What a Standards & Compliance Program Is (& Why You Need One)

ITA Group
ITA Group

example of scores for standards program

Successful channel leaders might not know of standards programs by name, but they probably know they need one.

A standards and compliance program incents channel partners to consistently meet key performance indicators (KPIs) across various operational efficiencies.

Perhaps, as a channel leader, you’ve been searching for a way to increase partner profitability, enhance customer experience and create brand consistency across all channel partners. Maybe you need a way to measure how well partners have implemented new initiatives. Or corporate leadership wants to motivate a particular behavior in partner employees.

There’s a need to improve the brand’s standards in the channel in some way, but you don’t know how to gain that uniformity.

A standards program might be just the ticket to create consistency, push partners to achieve scorecard metrics and measure progress against KPIs.  

How Standards Programs Help Channels

Top-level brands need consistency and flawless customer service to build brand loyalty. If a customer faces options in a highly competitive market, having a strong brand reputation is a differentiator.

You don’t want to risk alienating customers because they happen to go to a location or work with a partner that doesn’t live up to your brand’s customer experience expectations.

It's tempting to dismiss standards programs as unnecessary because companies include brand standards in contracts and guidelines. And yet, channels are complex.

It can be hard to reach partners in the middle or further down the chain, and sometimes rules and guidelines are not enforced uniformly. Incenting desired behaviors helps maintain standards and motivate lesser performing partners to step up their game. Positive reinforcement is a more powerful motivator than punishment.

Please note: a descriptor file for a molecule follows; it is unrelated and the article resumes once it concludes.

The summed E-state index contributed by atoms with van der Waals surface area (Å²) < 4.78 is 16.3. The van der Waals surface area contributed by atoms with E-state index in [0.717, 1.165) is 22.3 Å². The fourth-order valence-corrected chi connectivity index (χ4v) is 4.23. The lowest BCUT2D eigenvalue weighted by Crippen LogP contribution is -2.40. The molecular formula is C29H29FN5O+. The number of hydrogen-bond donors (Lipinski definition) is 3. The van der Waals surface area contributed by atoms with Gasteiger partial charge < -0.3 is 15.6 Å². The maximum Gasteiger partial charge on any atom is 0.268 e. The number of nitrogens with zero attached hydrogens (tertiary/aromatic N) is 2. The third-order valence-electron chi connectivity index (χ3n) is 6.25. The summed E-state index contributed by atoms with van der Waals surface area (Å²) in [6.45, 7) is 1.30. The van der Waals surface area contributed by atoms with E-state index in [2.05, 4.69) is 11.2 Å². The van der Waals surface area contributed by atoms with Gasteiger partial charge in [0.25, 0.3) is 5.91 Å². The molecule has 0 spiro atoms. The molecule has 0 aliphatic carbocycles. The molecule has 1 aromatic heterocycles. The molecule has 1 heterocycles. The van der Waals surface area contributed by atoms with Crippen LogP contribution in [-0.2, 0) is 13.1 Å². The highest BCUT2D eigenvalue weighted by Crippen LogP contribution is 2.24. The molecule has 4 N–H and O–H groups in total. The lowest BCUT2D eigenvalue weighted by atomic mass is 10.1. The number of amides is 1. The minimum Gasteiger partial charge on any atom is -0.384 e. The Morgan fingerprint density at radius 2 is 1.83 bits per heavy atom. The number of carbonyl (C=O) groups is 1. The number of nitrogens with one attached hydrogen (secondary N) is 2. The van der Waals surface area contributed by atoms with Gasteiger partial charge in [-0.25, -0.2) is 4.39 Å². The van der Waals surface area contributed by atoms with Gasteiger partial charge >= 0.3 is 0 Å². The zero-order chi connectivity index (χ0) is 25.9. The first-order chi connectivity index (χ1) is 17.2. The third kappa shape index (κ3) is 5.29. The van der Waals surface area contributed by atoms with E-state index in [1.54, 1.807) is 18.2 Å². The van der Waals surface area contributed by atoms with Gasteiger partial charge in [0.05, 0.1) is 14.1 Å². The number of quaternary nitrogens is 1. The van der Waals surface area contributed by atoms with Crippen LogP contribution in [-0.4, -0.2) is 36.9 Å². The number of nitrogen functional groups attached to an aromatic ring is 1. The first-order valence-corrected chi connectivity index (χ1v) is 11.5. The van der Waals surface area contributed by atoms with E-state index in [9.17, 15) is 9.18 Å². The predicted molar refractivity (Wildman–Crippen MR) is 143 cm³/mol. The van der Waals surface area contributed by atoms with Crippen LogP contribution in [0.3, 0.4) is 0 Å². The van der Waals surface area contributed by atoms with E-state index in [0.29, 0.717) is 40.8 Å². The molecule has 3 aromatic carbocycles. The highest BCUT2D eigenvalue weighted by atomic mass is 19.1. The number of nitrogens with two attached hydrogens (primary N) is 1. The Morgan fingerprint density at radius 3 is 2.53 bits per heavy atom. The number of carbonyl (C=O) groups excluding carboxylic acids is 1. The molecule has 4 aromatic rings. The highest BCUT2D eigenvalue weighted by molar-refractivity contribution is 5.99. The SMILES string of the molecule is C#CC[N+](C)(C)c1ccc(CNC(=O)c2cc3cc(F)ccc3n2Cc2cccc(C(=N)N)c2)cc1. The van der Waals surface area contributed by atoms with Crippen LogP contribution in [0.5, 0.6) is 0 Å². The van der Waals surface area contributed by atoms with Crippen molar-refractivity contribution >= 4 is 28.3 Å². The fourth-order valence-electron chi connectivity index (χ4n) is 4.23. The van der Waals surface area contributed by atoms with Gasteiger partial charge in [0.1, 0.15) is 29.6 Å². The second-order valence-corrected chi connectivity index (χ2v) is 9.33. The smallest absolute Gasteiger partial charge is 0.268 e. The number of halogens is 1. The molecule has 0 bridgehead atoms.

Some common reasons channel leaders implement standards programs include:

  • Tracking compliance to brand guidelines and marketing representation
  • Motivating partners to take part in a particular initiative or promotion
  • Encouraging partners to reach a particular KPI
  • Improving service levels to increase satisfaction rates
  • Implementing enhanced customer experience practices in sales, marketing or operations

When Is a Standards Program Ideal?

Standards programs incent particular behaviors, such as reinforcing best brand practices, and can measure levels of conformity among partners on KPIs. They are ideal for addressing behaviors tied to brand standards instead of sales goals (although improved sales often result from improving standards).

Consider creating a program for addressing standards regarding:

  • Customer experience
  • Service levels
  • Franchise requirements
  • Ideal employee behaviors
  • Independent location quality and consistency
  • Knowledge/certification requirements

For example, a leading automotive parts retailer wanted to motivate its partners to be consistent across locations to boost customer satisfaction. They implemented a standards program focused on five key areas of profitability: Sales Growth, Store Presentation, Education/Training, Wholesale Marketing and Bonus. Locations earn points in each area to achieve a ranking which qualifies partners to earn rewards. The program has proven to be incredibly effective beyond just sales—impacting how customers connect with the brand and its partners.

example of standards program platform

How to Get Started